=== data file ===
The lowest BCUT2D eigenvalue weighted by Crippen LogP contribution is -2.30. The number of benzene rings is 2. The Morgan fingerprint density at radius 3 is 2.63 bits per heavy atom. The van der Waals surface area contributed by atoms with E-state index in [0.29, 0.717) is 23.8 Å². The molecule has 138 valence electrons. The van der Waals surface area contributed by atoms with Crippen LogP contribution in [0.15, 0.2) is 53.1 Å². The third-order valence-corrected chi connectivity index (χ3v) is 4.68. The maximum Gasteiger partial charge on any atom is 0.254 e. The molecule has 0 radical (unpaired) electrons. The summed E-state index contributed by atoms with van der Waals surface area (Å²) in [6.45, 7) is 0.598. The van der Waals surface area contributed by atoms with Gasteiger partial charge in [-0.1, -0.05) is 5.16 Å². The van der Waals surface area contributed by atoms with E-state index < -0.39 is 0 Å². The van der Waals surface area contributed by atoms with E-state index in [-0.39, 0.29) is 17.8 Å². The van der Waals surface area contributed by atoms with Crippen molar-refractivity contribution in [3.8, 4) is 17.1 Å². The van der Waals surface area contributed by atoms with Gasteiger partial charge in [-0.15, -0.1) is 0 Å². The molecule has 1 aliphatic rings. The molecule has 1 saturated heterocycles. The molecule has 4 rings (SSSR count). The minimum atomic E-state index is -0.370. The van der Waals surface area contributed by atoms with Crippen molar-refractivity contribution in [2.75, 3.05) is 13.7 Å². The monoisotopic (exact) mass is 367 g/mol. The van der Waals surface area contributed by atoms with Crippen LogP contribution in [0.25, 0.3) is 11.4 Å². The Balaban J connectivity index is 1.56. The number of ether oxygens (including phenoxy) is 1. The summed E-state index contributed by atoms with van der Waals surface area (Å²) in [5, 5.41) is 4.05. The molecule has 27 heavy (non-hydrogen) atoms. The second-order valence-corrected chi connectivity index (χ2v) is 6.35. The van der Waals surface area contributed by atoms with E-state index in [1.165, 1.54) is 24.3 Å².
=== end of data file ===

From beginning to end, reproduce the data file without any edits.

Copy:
The lowest BCUT2D eigenvalue weighted by Crippen LogP contribution is -2.30. The number of benzene rings is 2. The Morgan fingerprint density at radius 3 is 2.63 bits per heavy atom. The van der Waals surface area contributed by atoms with E-state index in [0.29, 0.717) is 23.8 Å². The molecule has 138 valence electrons. The van der Waals surface area contributed by atoms with Crippen LogP contribution in [0.15, 0.2) is 53.1 Å². The third-order valence-corrected chi connectivity index (χ3v) is 4.68. The maximum Gasteiger partial charge on any atom is 0.254 e. The molecule has 0 radical (unpaired) electrons. The summed E-state index contributed by atoms with van der Waals surface area (Å²) in [6.45, 7) is 0.598. The van der Waals surface area contributed by atoms with Gasteiger partial charge in [-0.1, -0.05) is 5.16 Å². The van der Waals surface area contributed by atoms with E-state index < -0.39 is 0 Å². The van der Waals surface area contributed by atoms with E-state index in [-0.39, 0.29) is 17.8 Å². The van der Waals surface area contributed by atoms with Crippen molar-refractivity contribution in [3.8, 4) is 17.1 Å². The van der Waals surface area contributed by atoms with Gasteiger partial charge in [-0.15, -0.1) is 0 Å². The molecule has 1 aliphatic rings. The molecule has 1 saturated heterocycles. The molecule has 4 rings (SSSR count). The minimum atomic E-state index is -0.370. The van der Waals surface area contributed by atoms with Crippen molar-refractivity contribution in [2.75, 3.05) is 13.7 Å². The monoisotopic (exact) mass is 367 g/mol. The van der Waals surface area contributed by atoms with Crippen LogP contribution in [0.25, 0.3) is 11.4 Å². The Balaban J connectivity index is 1.56. The number of ether oxygens (including phenoxy) is 1. The summed E-state index contributed by atoms with van der Waals surface area (Å²) in [5, 5.41) is 4.05. The molecule has 27 heavy (non-hydrogen) atoms. The second-order valence-corrected chi connectivity index (χ2v) is 6.35. The van der Waals surface area contributed by atoms with E-state index in [1.165, 1.54) is 24.3 Å².